Marine fibre ropes form an integral part of all shipboard operations. From making the vessel fast at jetty to securing and lifting objects and from taking manual soundings using hand lead lines to to hoisting the flags, marine ropes have many usage. One cannot think of running the ships without them.
Marine ropes comes in various materials and sizes incorporating various properties and usage. Every marine rope encountered on board will have a certain property which will make it fit for a certain kind of use. In this topic we will talk about the Mooring ropes. Mooring ropes are expensive and therefore requires proper care, maintenance, inspection, handling and storage. Best practices can help them run safely for longer periods of time.
Seldom I have come across that proper supervision, maintenance and inspection is being carried out for such an important element of shipboard operations I.e. ropes. Although company’s PMS will consists of a Monthly Mooring Ropes maintenance record but hardly they are inspected and maintained.
On few instances the ship officers are quite familiar with the procedure of proper care of the mooring ropes but still they would hardly put an effort to do the real checks while in few cases, the concerned officers are not aware only. Whatever the case may be, cutting corners and sheer oversight have resulted in many accidents and fatalities onboard where the cause have been ascertained as poor condition of ropes and lack of care and maintenance.
In this topic, I would not get into the various types of marine ropes simply because most of us know about it as it forms the basis of our training at sea. However, if you still want me to write about them, of if you have any specific questions you can leave your comments below.
In this topic, I would try highlighting the various aspects of proper care and maintenance of mooring ropes used onboard.
Only the rope with proper specifications (intended to use for a particular purpose) shall be ordered. Particular attention shall be given to the size, material and SWL of the rope. On one instance, wrong Mooring hawsers were ordered – SWL of which was not in line with the Brake rendering capacity of the Mooring Winches in use! For more clarity you can read the topic on Mooring Winch Brake testing procedure on ships here.
Every rope onboard, shall be carefully inspected, both internally and externally. Especially, look-out for the powdering between the strands – this is a sign of excessive wear. The ropes shall be twisted in opposite directions using both hands and carefully examined inside for wear and tear.
Most importantly – store the ropes away from the direct sunlight and keep them covered by canvas if the ropes are required to be stored out in the open (such as mooring rope on drums). A canvas cover which can be readily fitted over the mooring drum containing the mooring lines is one of the best ways to prevent deterioration of mooring ropes which are susceptible to damage by the sun and sea and owing to any reason (short voyage or lack of space) for which it cannot be stored inside.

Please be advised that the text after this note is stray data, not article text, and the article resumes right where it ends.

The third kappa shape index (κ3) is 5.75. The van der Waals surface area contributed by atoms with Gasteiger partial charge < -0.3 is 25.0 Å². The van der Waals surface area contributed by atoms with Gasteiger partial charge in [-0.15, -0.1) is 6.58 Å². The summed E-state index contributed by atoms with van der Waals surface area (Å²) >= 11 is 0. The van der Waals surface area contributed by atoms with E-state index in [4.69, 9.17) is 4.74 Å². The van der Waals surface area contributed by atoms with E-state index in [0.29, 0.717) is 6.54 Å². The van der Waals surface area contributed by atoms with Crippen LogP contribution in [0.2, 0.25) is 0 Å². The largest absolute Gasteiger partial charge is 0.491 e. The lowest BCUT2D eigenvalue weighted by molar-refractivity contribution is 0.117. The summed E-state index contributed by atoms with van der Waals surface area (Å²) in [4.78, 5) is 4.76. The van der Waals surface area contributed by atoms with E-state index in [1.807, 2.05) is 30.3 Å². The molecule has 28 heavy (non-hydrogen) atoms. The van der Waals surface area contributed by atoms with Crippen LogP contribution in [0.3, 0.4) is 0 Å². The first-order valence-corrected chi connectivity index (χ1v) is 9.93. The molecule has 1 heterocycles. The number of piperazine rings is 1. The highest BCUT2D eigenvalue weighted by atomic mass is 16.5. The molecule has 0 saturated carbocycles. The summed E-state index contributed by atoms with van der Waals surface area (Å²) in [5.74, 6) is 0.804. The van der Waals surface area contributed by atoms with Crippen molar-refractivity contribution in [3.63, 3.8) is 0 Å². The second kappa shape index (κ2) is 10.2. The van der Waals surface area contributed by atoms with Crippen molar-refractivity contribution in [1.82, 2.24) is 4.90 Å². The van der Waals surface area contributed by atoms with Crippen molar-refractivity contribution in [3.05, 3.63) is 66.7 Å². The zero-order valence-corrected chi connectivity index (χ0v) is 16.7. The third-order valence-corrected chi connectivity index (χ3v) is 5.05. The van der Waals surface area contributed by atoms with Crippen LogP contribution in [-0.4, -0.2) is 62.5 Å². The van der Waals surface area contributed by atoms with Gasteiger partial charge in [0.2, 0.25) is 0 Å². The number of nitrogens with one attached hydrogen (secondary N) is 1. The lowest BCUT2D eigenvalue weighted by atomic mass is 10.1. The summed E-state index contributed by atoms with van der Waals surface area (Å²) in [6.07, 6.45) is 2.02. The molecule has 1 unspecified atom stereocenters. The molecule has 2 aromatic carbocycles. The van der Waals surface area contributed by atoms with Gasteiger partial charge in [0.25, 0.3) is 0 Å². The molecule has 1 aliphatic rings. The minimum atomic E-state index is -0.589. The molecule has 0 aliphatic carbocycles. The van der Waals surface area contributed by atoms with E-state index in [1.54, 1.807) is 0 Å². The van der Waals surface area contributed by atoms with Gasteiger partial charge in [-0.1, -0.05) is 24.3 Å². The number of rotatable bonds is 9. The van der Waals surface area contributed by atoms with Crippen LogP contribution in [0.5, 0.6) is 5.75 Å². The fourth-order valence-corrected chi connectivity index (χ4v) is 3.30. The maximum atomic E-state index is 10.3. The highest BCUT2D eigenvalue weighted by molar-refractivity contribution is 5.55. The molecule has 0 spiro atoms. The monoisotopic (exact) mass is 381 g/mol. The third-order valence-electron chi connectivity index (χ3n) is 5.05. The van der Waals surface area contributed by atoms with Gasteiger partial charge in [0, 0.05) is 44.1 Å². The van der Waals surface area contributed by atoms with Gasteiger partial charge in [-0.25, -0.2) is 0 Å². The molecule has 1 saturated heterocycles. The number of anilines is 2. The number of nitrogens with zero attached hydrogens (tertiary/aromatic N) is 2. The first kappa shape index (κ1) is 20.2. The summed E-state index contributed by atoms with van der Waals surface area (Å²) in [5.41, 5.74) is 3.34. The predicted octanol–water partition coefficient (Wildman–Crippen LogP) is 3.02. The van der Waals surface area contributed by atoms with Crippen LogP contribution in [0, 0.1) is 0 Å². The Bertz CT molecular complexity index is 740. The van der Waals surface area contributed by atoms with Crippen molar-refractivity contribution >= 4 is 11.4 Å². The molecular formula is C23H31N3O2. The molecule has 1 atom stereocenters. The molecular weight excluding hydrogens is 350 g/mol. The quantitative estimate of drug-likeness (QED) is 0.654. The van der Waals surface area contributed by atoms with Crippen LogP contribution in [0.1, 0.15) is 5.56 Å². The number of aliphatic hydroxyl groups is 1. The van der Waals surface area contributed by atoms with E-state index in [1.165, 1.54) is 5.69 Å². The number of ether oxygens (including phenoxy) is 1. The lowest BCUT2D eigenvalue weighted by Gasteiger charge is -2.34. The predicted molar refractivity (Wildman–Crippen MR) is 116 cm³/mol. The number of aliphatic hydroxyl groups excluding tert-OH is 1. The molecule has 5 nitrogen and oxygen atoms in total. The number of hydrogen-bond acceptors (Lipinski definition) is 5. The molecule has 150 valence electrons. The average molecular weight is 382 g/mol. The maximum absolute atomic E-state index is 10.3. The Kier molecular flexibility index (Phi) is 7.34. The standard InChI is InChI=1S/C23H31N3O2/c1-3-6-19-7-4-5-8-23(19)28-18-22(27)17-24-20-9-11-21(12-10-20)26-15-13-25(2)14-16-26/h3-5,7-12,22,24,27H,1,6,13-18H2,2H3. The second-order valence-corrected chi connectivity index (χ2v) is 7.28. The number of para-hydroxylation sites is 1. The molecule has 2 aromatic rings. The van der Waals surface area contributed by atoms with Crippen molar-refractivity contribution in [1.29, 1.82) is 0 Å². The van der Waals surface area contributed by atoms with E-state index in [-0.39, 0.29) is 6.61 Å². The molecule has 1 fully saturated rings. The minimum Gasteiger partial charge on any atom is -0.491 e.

Most of the ropes are susceptible to damage when they are under tension. Not necessarily all mooring ropes on the ships are on mooring drums and some are loose ropes which are required to be stoppered off using a Rope Stopper. The ‘Chinese Stopper’ (also known as West Country) is the most appropriate stopper to be used to stop the mooring ropes while making fast. A rope stopper shall be of the same material as the mooring rope, which is required to be stoppered.
Never apply a Nylon stopper to a Nylon Rope.
Undue friction is the enemy of the rope. This is because friction generates heat and heat damages the rope. While picking up the loose rope through warping drums keep at most 3 turns and clear out the turn quickly. More turns shall only be taken if the rope is slipping
A common situation which damages the rope very frequently is the problem of ‘chaffing’ whilst the vessel is alongside and surging. The classic way of preventing this is putting canvas and grease on the part of the rope experiencing chaffing. Another way which i came across was crew putting piece of plastic pipe around the section of the rope. However, the problem is due to regular surge the pipe section comes off in some time, if not attended regularly. Usage of standard chafe protection products shall be considered if the vessel is regularly calling the ports where constant surging and chaffing of ropes is encountered. Whatever may be the way, the idea should be to prevent chaffing of the ropes
The ropes shall always be stored on a wooden grating good enough to prevent water stagnation and direct contact with the deck shall be prevented
Rope tails connected to the Ropes shall be kept in ideal condition and changed regularly
The eye of the Mooring hawsers shall always be protected with canvas. Normally, new ropes are provided with a canvas, older ropes tend to loose canvas cover with time. Ensure such covers are restored at first opportunity.
An important way to lengthen the life of mooring rope is to ensure that it does not come in contact with seawater especially during mooring operations. Moorings shall be slackened, as far as practicable, just enough so that they remain above the water surface. However, this is not always practical, esp in ports where the lines are passed using boat.
Unfit ropes shall be discarded and shall not be used.